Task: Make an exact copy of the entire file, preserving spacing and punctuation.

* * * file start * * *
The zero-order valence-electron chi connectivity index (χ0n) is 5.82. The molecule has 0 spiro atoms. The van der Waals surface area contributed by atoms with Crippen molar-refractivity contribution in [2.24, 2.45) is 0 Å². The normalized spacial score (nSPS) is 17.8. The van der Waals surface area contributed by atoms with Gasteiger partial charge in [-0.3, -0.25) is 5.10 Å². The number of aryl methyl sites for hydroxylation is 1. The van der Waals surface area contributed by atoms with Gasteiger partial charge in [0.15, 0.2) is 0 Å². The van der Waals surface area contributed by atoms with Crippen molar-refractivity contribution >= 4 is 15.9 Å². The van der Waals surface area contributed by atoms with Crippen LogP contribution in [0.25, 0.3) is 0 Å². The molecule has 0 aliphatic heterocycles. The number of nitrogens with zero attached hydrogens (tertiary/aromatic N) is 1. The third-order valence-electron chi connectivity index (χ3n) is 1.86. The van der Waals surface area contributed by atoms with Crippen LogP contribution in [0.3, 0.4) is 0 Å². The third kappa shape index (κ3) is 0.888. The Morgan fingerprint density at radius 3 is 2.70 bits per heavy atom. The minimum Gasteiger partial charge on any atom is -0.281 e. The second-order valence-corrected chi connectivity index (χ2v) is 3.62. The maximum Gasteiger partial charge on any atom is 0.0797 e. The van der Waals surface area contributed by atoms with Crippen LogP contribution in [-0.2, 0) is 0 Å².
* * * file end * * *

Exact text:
The zero-order valence-electron chi connectivity index (χ0n) is 5.82. The molecule has 0 spiro atoms. The van der Waals surface area contributed by atoms with Crippen molar-refractivity contribution in [2.24, 2.45) is 0 Å². The normalized spacial score (nSPS) is 17.8. The van der Waals surface area contributed by atoms with Gasteiger partial charge in [-0.3, -0.25) is 5.10 Å². The number of aryl methyl sites for hydroxylation is 1. The van der Waals surface area contributed by atoms with Gasteiger partial charge in [0.15, 0.2) is 0 Å². The van der Waals surface area contributed by atoms with Crippen molar-refractivity contribution >= 4 is 15.9 Å². The van der Waals surface area contributed by atoms with Crippen LogP contribution in [0.25, 0.3) is 0 Å². The molecule has 0 aliphatic heterocycles. The number of nitrogens with zero attached hydrogens (tertiary/aromatic N) is 1. The third-order valence-electron chi connectivity index (χ3n) is 1.86. The van der Waals surface area contributed by atoms with Crippen LogP contribution in [0.3, 0.4) is 0 Å². The third kappa shape index (κ3) is 0.888. The Morgan fingerprint density at radius 3 is 2.70 bits per heavy atom. The minimum Gasteiger partial charge on any atom is -0.281 e. The second-order valence-corrected chi connectivity index (χ2v) is 3.62. The maximum Gasteiger partial charge on any atom is 0.0797 e. The van der Waals surface area contributed by atoms with Crippen LogP contribution in [-0.2, 0) is 0 Å².